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Changes to contracts

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HilaryH

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Hi! I'd appreciate opinions and advice on the following: my non-fiction publisher wants to make changes to my contracts as they want to cap royalty payments at 15% rather than have them rise after so many thousands have sold. I feel the 15% is above average and so am not completely opposed BUT they also want to reduce subsidiary payments from 50 to 90% to a mere 10%! The contracts for my two books are less than two years old. Obviously they can't make these changes unless I agree.

I'm inclined to say that I'm not adverse to the 15% capping but absolutely no to any other changes. Afterall, I wrote the books based on the original contracts.

Any advice? Many thanks!
 

Momento Mori

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Who's your publisher?

Why do they want to change their royalty terms?

What are the consequences if you don't agree to the amendments?

How much are you currently making in royalty payments on those books?

Did you get paid an advance on your book?

Personally, I don't see why you should agree to it. The current terms favour you and are there to see that you're remunerated for your work. The effect of changing them is to ensure that your publisher is remunerated for your work.

MM
 

HilaryH

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MM, the publisher is claiming that when the higher rates kick this causes them financial problems. Apparently all their 'new' authors now get offered a lower 10% from the start with no rise in rate at all.
My royalties are calculated on their net receipts (what's left after they've finished deducting absolutely everything else, including sales' reps fees!). It works out about 40 to 45pence per new book sold. Fairly standard?
I did get advances, yes.
I agree, the changes favour them not me.
 

HilaryH

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MM, apparently the higher royalty rates are causing them financial problems. My rates are calculated on their net receipts - works out at about 40-45p per new book sold. Yes, I was paid advances. I agree the new terms would favour them.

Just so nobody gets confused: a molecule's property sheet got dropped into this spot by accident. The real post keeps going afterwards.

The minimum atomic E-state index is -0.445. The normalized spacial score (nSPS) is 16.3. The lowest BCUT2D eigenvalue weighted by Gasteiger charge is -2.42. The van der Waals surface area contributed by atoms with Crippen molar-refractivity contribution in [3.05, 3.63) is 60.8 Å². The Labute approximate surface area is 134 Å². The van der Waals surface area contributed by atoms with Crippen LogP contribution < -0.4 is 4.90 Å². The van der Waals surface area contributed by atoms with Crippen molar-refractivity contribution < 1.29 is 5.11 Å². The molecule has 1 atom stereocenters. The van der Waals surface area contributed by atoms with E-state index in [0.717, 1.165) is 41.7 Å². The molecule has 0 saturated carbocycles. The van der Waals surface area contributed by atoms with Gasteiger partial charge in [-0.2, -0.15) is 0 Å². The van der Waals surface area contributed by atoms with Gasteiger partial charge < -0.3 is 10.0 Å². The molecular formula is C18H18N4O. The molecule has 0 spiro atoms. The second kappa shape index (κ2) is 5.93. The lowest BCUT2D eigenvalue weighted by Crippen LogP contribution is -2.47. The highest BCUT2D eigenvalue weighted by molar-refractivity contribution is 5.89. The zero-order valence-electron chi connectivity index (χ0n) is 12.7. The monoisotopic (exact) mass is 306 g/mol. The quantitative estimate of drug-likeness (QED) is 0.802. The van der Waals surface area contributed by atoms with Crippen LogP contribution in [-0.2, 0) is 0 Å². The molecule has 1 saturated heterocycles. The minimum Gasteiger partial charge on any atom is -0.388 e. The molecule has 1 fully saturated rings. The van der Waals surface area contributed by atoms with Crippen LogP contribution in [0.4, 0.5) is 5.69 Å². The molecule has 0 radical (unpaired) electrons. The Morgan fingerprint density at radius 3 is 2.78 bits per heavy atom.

(Lost original reply so this thread might read a bit strange now!)
 

Momento Mori

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Well if they're only paying you royalties on net anyway, I don't understand why they're having financial problems - the calculation of net should leave enough profit for them and royalties for you.

It would be really interesting to know who this publisher is (although I understand if you're not comfortable in sharing).

Personally, I have to say that regardless of whether it's causing them problems I'd refuse to sign an amendment. The negotiated the terms of the contract when you first signed and they were the party with more commercial negotiating power. It's therefore up to them to get their sums right. It sounds to me that they're already screwing over their new authors, so I don't see why I should be made to join them.

Presumably when theiy financial problems are over, they're not undertaking to up your royalties back to their pre-change levels?

MM
 

Ryan_Sullivan

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This sounds like it falls under the category of "not my problem." It's okay to make mistakes in business--but when you sign a contract, you have to make good on it. You have no obligation to accept the changes. If they're having financial problems, they can change them in the future, but you shouldn't feel pressured to sign away what's promised to you.
 

HilaryH

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Thanks both of you. I'm thinking you're right.
 

Barbara R.

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How would your publisher react if you informed them that the original contract was not working for you and you'd like to double your royalty rate? Outrage? Concern for your mental health?